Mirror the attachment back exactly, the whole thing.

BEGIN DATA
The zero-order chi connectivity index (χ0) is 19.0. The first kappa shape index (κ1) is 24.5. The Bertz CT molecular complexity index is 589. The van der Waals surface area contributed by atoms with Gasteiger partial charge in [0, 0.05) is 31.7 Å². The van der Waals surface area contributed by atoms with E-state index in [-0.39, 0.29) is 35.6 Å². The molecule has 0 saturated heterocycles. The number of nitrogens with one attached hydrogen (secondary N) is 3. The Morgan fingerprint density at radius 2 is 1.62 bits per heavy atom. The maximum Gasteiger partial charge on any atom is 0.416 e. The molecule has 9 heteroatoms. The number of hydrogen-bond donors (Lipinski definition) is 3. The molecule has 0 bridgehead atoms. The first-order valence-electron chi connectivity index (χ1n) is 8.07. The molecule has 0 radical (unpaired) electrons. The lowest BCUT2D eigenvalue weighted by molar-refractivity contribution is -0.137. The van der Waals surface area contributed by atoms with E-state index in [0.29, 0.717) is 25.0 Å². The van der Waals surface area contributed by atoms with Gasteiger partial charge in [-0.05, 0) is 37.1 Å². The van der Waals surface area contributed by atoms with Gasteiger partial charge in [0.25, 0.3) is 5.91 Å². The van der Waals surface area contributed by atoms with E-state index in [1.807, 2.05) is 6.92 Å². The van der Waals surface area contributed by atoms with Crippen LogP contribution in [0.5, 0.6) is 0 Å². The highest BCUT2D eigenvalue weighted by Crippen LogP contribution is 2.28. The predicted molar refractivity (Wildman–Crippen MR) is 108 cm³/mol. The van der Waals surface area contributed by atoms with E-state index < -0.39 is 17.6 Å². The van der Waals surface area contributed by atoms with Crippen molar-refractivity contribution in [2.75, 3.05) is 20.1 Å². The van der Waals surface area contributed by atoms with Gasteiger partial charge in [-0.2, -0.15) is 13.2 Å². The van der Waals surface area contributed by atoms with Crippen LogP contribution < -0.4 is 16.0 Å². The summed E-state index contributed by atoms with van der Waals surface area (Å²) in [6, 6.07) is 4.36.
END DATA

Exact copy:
The zero-order chi connectivity index (χ0) is 19.0. The first kappa shape index (κ1) is 24.5. The Bertz CT molecular complexity index is 589. The van der Waals surface area contributed by atoms with Gasteiger partial charge in [0, 0.05) is 31.7 Å². The van der Waals surface area contributed by atoms with E-state index in [-0.39, 0.29) is 35.6 Å². The molecule has 0 saturated heterocycles. The number of nitrogens with one attached hydrogen (secondary N) is 3. The Morgan fingerprint density at radius 2 is 1.62 bits per heavy atom. The maximum Gasteiger partial charge on any atom is 0.416 e. The molecule has 9 heteroatoms. The number of hydrogen-bond donors (Lipinski definition) is 3. The molecule has 0 bridgehead atoms. The first-order valence-electron chi connectivity index (χ1n) is 8.07. The molecule has 0 radical (unpaired) electrons. The lowest BCUT2D eigenvalue weighted by molar-refractivity contribution is -0.137. The van der Waals surface area contributed by atoms with E-state index in [0.29, 0.717) is 25.0 Å². The van der Waals surface area contributed by atoms with Gasteiger partial charge in [-0.05, 0) is 37.1 Å². The van der Waals surface area contributed by atoms with Gasteiger partial charge in [0.25, 0.3) is 5.91 Å². The van der Waals surface area contributed by atoms with E-state index in [1.807, 2.05) is 6.92 Å². The van der Waals surface area contributed by atoms with Crippen LogP contribution in [0.5, 0.6) is 0 Å². The highest BCUT2D eigenvalue weighted by Crippen LogP contribution is 2.28. The predicted molar refractivity (Wildman–Crippen MR) is 108 cm³/mol. The van der Waals surface area contributed by atoms with E-state index < -0.39 is 17.6 Å². The van der Waals surface area contributed by atoms with Crippen molar-refractivity contribution in [2.75, 3.05) is 20.1 Å². The van der Waals surface area contributed by atoms with Gasteiger partial charge in [-0.2, -0.15) is 13.2 Å². The van der Waals surface area contributed by atoms with Crippen LogP contribution < -0.4 is 16.0 Å². The summed E-state index contributed by atoms with van der Waals surface area (Å²) in [6, 6.07) is 4.36.